The second and third parts of Larry Cohen's It's Alive trilogy are by turns silly and sublime. It Lives Again, released four years after It's Alive, picks up soon after the original film's conclusion with the monster babies now being born at an ever increasing rate. The gleefully over the top scenario involves parents on the run from government death squads charged with executing the babies and a hidden laboratory where sympathetic scientists are determined to uncover the secrets of the children and reintroduce them into society. Cohen carefully regulates the humorous hysteria of the material to present a scalding portrait of societal intolerance without ever losing sight of the fundamental sadness of his story. That grief, though, is tempered by a deepening of his critique; with the multiplication of the “monster” babies comes a raising of the stakes of Cohen's portrait of prejudice. The overwhelming parental fear of having children that are “different,” so powerful a theme in the original film, becomes, in the sequel, a fear not only of one individual aberration but rather a horror at the prospect of an emerging aberrant society—the allegory of the anxiety within the parent-child relationship is articulated even more explicitly in the second film. For example, one can read the hysterical fear of parents wondering if their child is going to be “one of them” as a representation of the dread of homosexuality—and that society promises a challenge to previously held mainstream notions of what is “normal” and “right.” The third film in Cohen's series, It's Alive III: Island of the Alive, stretches the darkly comedic aspects of the trilogy to the breaking point. Five years later, the mutant children have begun to grow up, and placed on a secluded island, they are now starting families of their own. Overwrought and narratively awkward, the film's clumsy attempts at humor only blunt the film's satiric bite. Most of the blame has to be laid at the feet of Michael Moriarty's mumbling, sleepily neurotic performance as a father whose life is ruined by his need to protect his child. Yet Cohen also seems at a loss to take his story in any substantially new direction. Island of the Alive feels like a mish-mash of themes already explored far more cogently in the previous two films. This is not to say that the final part of the trilogy is without any merit—the brief sequence in Cuba and its narrative resolution is an absurdly brilliant move on Cohen's part, as is Karen Black's heroically grotesque performance as one of the creatures' mothers—but that the spark has dimmed and what is left in its place is a warmed over collection of almost meaningful moments.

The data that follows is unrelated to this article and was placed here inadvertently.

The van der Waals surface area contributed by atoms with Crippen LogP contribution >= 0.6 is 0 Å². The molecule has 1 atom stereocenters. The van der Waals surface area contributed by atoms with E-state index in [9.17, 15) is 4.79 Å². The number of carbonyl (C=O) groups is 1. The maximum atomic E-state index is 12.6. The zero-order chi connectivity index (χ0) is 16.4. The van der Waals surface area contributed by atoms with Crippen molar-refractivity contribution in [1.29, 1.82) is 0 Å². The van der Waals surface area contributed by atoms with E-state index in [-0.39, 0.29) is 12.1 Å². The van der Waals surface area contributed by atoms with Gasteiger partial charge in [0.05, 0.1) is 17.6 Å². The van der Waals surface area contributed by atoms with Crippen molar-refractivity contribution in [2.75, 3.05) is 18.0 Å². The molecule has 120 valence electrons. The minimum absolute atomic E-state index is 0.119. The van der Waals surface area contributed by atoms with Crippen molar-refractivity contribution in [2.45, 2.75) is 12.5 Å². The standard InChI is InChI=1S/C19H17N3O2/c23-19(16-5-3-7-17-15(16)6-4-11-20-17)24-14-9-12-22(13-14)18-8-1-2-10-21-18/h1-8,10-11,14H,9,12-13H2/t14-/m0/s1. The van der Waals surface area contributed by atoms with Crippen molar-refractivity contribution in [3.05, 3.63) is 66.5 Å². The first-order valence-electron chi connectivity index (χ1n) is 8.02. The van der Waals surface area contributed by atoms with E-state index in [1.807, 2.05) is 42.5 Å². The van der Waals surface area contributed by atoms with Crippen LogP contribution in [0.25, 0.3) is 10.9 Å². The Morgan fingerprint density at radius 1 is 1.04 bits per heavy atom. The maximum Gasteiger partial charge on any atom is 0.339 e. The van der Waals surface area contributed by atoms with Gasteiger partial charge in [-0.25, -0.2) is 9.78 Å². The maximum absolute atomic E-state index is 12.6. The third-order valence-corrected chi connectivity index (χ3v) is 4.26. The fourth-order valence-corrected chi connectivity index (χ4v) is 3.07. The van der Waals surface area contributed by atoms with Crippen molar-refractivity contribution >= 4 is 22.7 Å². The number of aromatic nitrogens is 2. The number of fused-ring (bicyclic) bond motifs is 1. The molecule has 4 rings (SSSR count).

Much the same as the first film, the best thing about this DVD is that it does away with the need to watch crummy VHS copies of both films. Having said that, it is frustrating to watch the opening of It Lives Again and see dirt pass on the image while the soundtrack warbles ever so slightly. The very fact that Warner Home Video packaged these two films together while separating the first for individual release, however, goes to show where they think the higher sales are going to come from. Overall, the films look fine though.
Each film features a commentary from Cohen, and while the tracks are not quite as illuminating as his observations recorded for It's Alive, both are still enjoyable for the insights they do provide. The DVD also features rather disappointing trailers for both It Lives Again and Island of the Alive.
While perhaps not as necessary a purchase as the release of It's Alive, the two-for-the-price-of-one approach of this DVD is certainly appealing.